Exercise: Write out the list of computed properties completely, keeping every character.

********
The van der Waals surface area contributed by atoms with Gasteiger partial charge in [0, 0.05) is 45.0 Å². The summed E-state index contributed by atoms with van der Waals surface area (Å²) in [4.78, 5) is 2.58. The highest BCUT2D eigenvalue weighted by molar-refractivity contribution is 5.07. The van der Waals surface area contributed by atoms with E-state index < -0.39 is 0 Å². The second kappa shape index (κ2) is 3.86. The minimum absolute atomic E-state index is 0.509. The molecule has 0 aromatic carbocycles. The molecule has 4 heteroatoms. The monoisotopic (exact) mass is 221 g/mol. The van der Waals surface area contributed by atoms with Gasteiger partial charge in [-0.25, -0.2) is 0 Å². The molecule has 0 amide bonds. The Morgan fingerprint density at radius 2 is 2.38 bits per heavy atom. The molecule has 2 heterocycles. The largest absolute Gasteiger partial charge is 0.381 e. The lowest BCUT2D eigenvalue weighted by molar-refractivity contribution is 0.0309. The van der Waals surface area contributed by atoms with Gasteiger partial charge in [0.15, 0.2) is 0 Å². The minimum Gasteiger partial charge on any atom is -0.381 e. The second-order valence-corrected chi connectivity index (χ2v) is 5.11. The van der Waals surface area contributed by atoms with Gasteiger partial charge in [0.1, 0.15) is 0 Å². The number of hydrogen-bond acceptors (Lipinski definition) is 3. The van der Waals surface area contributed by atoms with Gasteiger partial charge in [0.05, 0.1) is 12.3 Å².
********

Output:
The van der Waals surface area contributed by atoms with Gasteiger partial charge in [0, 0.05) is 45.0 Å². The summed E-state index contributed by atoms with van der Waals surface area (Å²) in [4.78, 5) is 2.58. The highest BCUT2D eigenvalue weighted by molar-refractivity contribution is 5.07. The van der Waals surface area contributed by atoms with E-state index < -0.39 is 0 Å². The second kappa shape index (κ2) is 3.86. The minimum absolute atomic E-state index is 0.509. The molecule has 0 aromatic carbocycles. The molecule has 4 heteroatoms. The monoisotopic (exact) mass is 221 g/mol. The van der Waals surface area contributed by atoms with Gasteiger partial charge in [-0.25, -0.2) is 0 Å². The molecule has 0 amide bonds. The Morgan fingerprint density at radius 2 is 2.38 bits per heavy atom. The molecule has 2 heterocycles. The largest absolute Gasteiger partial charge is 0.381 e. The lowest BCUT2D eigenvalue weighted by molar-refractivity contribution is 0.0309. The van der Waals surface area contributed by atoms with Gasteiger partial charge in [0.15, 0.2) is 0 Å². The minimum Gasteiger partial charge on any atom is -0.381 e. The second-order valence-corrected chi connectivity index (χ2v) is 5.11. The van der Waals surface area contributed by atoms with Gasteiger partial charge in [0.1, 0.15) is 0 Å². The number of hydrogen-bond acceptors (Lipinski definition) is 3. The van der Waals surface area contributed by atoms with Gasteiger partial charge in [0.05, 0.1) is 12.3 Å².